Due to the tropical storm moving northward, it sucked a cold high down from Canada unexpectedly, after we had corn, beans, squash, and melons up in the gardens. Notice, I said “gardens” as in three of them. Holy cow, what to do to protect those tender plants? A frost would kill them all. Luckily, our part-time local apprentice, Heather, came that day and in desperation, I also called David. He and his girlfriend had planned to go to Duluth that morning, but he came home to help us instead. So, the four of us started out protecting plants. We had a ton of used Styrofoam cups I used to start tomato and peppers, so we set one down over each corn plant. (Yes, that was a lot of work!) We dug up pots, buckets, and plenty of hay to cover the tomatoes — all 276 of them. I had five bales of shavings which we use for chicken bedding so I figured they could be used to put on the small bean plants to keep them warm. Unluckily, the day before I had gone to the orthopedist and had cortisone injections in both bad knees and my right shoulder. Not the best of timing there! But we kept at it and by evening, everything was covered as well as possible. We waited as the temperature went down and down. At three AM it was 32° F and there was frost on the house roof but not the ground. And in the morning the temperature started going back up. There was no damage to the gardens! The next night it was supposed to be cold too, but not so cold. We didn’t trust the weather so left the plants covered.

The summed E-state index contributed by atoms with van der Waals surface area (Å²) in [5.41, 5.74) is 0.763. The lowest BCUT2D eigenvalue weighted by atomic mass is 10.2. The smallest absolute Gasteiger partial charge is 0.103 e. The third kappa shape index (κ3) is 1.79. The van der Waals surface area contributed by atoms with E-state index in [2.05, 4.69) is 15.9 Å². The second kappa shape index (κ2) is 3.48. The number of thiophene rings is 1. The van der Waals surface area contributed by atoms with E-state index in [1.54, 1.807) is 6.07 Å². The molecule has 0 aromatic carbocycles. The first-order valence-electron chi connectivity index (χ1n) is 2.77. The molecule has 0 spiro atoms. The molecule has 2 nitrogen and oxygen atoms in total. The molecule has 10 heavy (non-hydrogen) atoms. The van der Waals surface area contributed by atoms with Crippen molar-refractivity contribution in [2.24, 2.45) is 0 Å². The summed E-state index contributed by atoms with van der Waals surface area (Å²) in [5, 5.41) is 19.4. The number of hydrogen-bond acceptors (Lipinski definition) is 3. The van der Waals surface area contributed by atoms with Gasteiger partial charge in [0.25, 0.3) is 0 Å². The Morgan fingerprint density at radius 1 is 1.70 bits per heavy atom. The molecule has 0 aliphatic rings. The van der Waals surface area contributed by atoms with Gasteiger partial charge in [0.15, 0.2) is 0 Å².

Yesterday and today we spent hours removing all the protection of various types and were happy to see the bean plants popping right up through the shavings which are now mulch. Whew! I’m so grateful to have had both Heather and David here to help as I don’t know if Will and I could have gotten it all done alone.
Today, Heather was back, and she and I planted four 100-foot rows of potatoes in the North garden. Will has this little furrower that goes on the three point of the Ford tractor that sure makes planting potatoes a snap. He runs the furrows. We lay the potatoes in the trench and I hoe dirt from one side of the furrow down onto them. This leaves a hill of more dirt on the other side so when it’s time to hill the potatoes, you just hoe that down over the plant stems. Pretty slick!
Will has the Wolf garden all tilled, spread with rotted manure, and tilled again. Last night he laid out stock panels all around it in preparation to fencing it. I was hoping for a garden about 32′ x 50′ but he was obviously thinking larger. It’s half an acre! So now, before supper, he’s out driving steel T posts in so the fencing can be started. We’ve found that the 52-inch stock panels with two strands of white electric fencing tape above it (non-electrified) will keep the deer out. Once fenced, we’ll be planting other varieties of sweet and flour corn, beans, squash, and melons. Lots of food and seed there, God willing. — Jackie